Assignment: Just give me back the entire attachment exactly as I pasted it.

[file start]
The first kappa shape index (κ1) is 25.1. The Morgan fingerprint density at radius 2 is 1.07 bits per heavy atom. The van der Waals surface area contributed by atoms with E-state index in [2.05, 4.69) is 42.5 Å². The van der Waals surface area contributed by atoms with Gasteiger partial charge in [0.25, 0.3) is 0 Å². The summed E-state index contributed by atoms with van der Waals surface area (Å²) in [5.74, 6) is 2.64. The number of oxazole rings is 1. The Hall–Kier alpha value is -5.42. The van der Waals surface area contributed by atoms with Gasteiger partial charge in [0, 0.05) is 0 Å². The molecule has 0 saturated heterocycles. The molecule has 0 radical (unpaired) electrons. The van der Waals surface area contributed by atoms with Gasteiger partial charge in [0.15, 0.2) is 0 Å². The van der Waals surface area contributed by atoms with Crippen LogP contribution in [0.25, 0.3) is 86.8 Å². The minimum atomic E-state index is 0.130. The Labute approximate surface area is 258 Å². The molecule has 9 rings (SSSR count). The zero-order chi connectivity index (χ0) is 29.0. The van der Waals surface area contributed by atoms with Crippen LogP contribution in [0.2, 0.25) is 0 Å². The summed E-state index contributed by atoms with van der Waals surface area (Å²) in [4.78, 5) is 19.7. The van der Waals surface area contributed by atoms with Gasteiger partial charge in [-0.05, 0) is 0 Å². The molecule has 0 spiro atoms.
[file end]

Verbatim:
The first kappa shape index (κ1) is 25.1. The Morgan fingerprint density at radius 2 is 1.07 bits per heavy atom. The van der Waals surface area contributed by atoms with E-state index in [2.05, 4.69) is 42.5 Å². The van der Waals surface area contributed by atoms with Gasteiger partial charge in [0.25, 0.3) is 0 Å². The summed E-state index contributed by atoms with van der Waals surface area (Å²) in [5.74, 6) is 2.64. The number of oxazole rings is 1. The Hall–Kier alpha value is -5.42. The van der Waals surface area contributed by atoms with Gasteiger partial charge in [0, 0.05) is 0 Å². The molecule has 0 saturated heterocycles. The molecule has 0 radical (unpaired) electrons. The van der Waals surface area contributed by atoms with Gasteiger partial charge in [0.15, 0.2) is 0 Å². The van der Waals surface area contributed by atoms with Crippen LogP contribution in [0.25, 0.3) is 86.8 Å². The minimum atomic E-state index is 0.130. The Labute approximate surface area is 258 Å². The molecule has 9 rings (SSSR count). The zero-order chi connectivity index (χ0) is 29.0. The van der Waals surface area contributed by atoms with Crippen LogP contribution in [0.2, 0.25) is 0 Å². The summed E-state index contributed by atoms with van der Waals surface area (Å²) in [4.78, 5) is 19.7. The van der Waals surface area contributed by atoms with Gasteiger partial charge in [-0.05, 0) is 0 Å². The molecule has 0 spiro atoms.